How I Read It: Audiobook/ Print
Dates Read: 2/29/20-3/4/20
How I Found It: Book of the Month
This book marks off the “A Book Written by an Author From Asia, Africa, or South America” badge on the 40 Book Reading Challenge from Once Upon a Book Club
For over a year, I have had this book in my to-read pile but never really saw it as something to pick up and read. Looking for a longer book to listen to, I selected this one on a whim, and was surprised that I really wanted to know what happens between listens, which goes to show kids, get outside your comfort zone every once in a while.
Shalini is trying to deal with the death of her mother and decides to go and find the man who was friends with her mom when she was younger. By the way, I don’t think I could have used the word “her” any more times in that sentence. Anyway, she travels to a warzoned part of India to find this guy, and she ends up finding and staying with his family. I mean, a lot more happens and we learn a lot about what it was like in these parts of India between the army and the militants, plus how men were snatched and forced to join the army, so there is a lot of background and connections that were made during this time, but mainly it is about the people that we meet and about where we feel like we belong.
Normally, I advocate for reading a book instead of listening to it, but as someone who is unfamiliar with Indian names and places, it was convenient for me to hear those pronunciations. It is difficult to switch between the two, so if you start butchering the names/places in your head, then it can be difficult to connect that to the ones being read to you. I also really liked the voice of the actor that read it.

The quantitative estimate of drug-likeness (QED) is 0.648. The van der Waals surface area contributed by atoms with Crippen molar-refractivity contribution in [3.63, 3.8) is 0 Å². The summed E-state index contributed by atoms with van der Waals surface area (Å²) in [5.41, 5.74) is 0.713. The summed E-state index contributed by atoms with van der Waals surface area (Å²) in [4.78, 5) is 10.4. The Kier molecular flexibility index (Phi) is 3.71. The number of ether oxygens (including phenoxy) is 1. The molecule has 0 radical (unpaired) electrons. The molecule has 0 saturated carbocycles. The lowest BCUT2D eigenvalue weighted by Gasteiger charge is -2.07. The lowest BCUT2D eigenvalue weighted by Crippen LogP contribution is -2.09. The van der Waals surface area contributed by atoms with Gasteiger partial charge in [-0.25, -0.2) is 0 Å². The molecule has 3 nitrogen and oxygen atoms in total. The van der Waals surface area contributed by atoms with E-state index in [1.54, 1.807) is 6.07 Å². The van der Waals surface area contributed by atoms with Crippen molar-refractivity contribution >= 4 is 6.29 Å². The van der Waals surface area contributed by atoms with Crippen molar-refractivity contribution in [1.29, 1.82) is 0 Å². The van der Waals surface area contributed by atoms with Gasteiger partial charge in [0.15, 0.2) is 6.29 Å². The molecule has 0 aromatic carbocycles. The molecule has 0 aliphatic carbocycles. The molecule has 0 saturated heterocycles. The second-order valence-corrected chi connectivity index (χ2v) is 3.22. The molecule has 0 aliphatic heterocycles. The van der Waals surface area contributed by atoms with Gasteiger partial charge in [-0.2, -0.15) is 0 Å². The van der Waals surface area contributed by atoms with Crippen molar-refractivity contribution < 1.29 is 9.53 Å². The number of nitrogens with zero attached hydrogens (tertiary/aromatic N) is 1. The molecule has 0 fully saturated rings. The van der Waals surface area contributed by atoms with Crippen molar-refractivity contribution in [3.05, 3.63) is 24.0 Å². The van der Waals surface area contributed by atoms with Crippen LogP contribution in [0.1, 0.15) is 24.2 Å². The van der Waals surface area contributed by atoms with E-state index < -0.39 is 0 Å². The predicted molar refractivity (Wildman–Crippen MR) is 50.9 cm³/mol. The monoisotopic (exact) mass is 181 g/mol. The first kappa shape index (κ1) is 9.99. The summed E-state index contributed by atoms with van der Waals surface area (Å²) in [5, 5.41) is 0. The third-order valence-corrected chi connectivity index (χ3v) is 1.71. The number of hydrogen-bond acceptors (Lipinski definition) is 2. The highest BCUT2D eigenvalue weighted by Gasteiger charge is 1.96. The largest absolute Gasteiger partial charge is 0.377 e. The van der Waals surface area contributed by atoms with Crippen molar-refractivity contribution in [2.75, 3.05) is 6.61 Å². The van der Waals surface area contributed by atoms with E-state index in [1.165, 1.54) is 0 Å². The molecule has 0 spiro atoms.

I thought the overall story was extremely interesting and the characters were super complex and intriguing. I liked Shalini, although she was a complete idiot at the end of the book. I appreciated the ending of the book and how that connects to the whole story and its complexity. Trying not to give away too many spoilers, I do think Shalini gave up too easily, but I also wasn’t in that situation and probably can’t give a real analysis of what I would do.
The writing style is a little hard to get into, but once you are in, you are all the way in. Considering this book is out of my comfort zone, I was extremely happy with picking this book up and continuing to read it. I would give it 4.5 out of 5 stars, and I would definitely recommend it for someone with an interest in reading about emotional friendships and about army/militia relationships in India.
If you guys have any thoughts or ideas, feel free to leave a comment, find me on the social medias at @elizabooksblog, or email me at firstname.lastname@example.org. And as always, I’ll see you all in the next book!